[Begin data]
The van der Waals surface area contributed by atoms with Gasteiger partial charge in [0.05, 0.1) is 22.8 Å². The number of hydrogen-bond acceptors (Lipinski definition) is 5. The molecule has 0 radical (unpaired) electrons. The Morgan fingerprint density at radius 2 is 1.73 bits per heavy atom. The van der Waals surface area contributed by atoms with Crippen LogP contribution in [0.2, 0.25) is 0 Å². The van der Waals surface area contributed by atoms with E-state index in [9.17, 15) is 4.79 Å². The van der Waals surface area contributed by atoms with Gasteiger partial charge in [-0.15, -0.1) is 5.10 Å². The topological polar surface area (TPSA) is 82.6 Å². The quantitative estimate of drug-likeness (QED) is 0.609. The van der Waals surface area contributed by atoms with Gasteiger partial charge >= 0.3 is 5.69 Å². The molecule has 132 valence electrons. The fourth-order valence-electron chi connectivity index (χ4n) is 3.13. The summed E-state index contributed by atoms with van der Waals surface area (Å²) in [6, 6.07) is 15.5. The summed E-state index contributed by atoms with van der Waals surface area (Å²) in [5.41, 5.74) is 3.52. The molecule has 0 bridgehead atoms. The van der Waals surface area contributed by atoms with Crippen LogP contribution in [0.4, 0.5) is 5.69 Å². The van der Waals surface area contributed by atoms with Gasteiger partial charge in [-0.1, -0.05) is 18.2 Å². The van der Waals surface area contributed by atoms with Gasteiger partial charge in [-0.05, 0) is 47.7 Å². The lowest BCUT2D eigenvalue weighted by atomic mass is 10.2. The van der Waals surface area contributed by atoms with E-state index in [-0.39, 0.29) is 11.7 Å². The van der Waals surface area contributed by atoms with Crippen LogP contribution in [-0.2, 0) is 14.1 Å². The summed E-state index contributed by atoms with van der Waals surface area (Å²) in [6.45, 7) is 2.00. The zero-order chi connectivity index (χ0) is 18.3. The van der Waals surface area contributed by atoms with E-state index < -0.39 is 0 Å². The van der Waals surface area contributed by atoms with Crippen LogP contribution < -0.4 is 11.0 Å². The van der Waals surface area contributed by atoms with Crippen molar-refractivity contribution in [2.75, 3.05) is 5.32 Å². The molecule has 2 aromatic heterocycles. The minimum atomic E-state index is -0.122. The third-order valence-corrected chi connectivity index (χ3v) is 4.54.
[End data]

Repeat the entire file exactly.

The van der Waals surface area contributed by atoms with Gasteiger partial charge in [0.05, 0.1) is 22.8 Å². The number of hydrogen-bond acceptors (Lipinski definition) is 5. The molecule has 0 radical (unpaired) electrons. The Morgan fingerprint density at radius 2 is 1.73 bits per heavy atom. The van der Waals surface area contributed by atoms with Crippen LogP contribution in [0.2, 0.25) is 0 Å². The van der Waals surface area contributed by atoms with E-state index in [9.17, 15) is 4.79 Å². The van der Waals surface area contributed by atoms with Gasteiger partial charge in [-0.15, -0.1) is 5.10 Å². The topological polar surface area (TPSA) is 82.6 Å². The quantitative estimate of drug-likeness (QED) is 0.609. The van der Waals surface area contributed by atoms with Gasteiger partial charge >= 0.3 is 5.69 Å². The molecule has 132 valence electrons. The fourth-order valence-electron chi connectivity index (χ4n) is 3.13. The summed E-state index contributed by atoms with van der Waals surface area (Å²) in [6, 6.07) is 15.5. The summed E-state index contributed by atoms with van der Waals surface area (Å²) in [5.41, 5.74) is 3.52. The molecule has 0 bridgehead atoms. The van der Waals surface area contributed by atoms with Crippen LogP contribution in [0.4, 0.5) is 5.69 Å². The van der Waals surface area contributed by atoms with Gasteiger partial charge in [-0.1, -0.05) is 18.2 Å². The van der Waals surface area contributed by atoms with Gasteiger partial charge in [-0.05, 0) is 47.7 Å². The lowest BCUT2D eigenvalue weighted by atomic mass is 10.2. The van der Waals surface area contributed by atoms with E-state index in [-0.39, 0.29) is 11.7 Å². The van der Waals surface area contributed by atoms with Crippen LogP contribution in [-0.2, 0) is 14.1 Å². The summed E-state index contributed by atoms with van der Waals surface area (Å²) in [6.45, 7) is 2.00. The zero-order chi connectivity index (χ0) is 18.3. The van der Waals surface area contributed by atoms with E-state index < -0.39 is 0 Å². The van der Waals surface area contributed by atoms with Crippen LogP contribution < -0.4 is 11.0 Å². The van der Waals surface area contributed by atoms with Crippen molar-refractivity contribution in [2.75, 3.05) is 5.32 Å². The molecule has 2 aromatic heterocycles. The minimum atomic E-state index is -0.122. The third-order valence-corrected chi connectivity index (χ3v) is 4.54.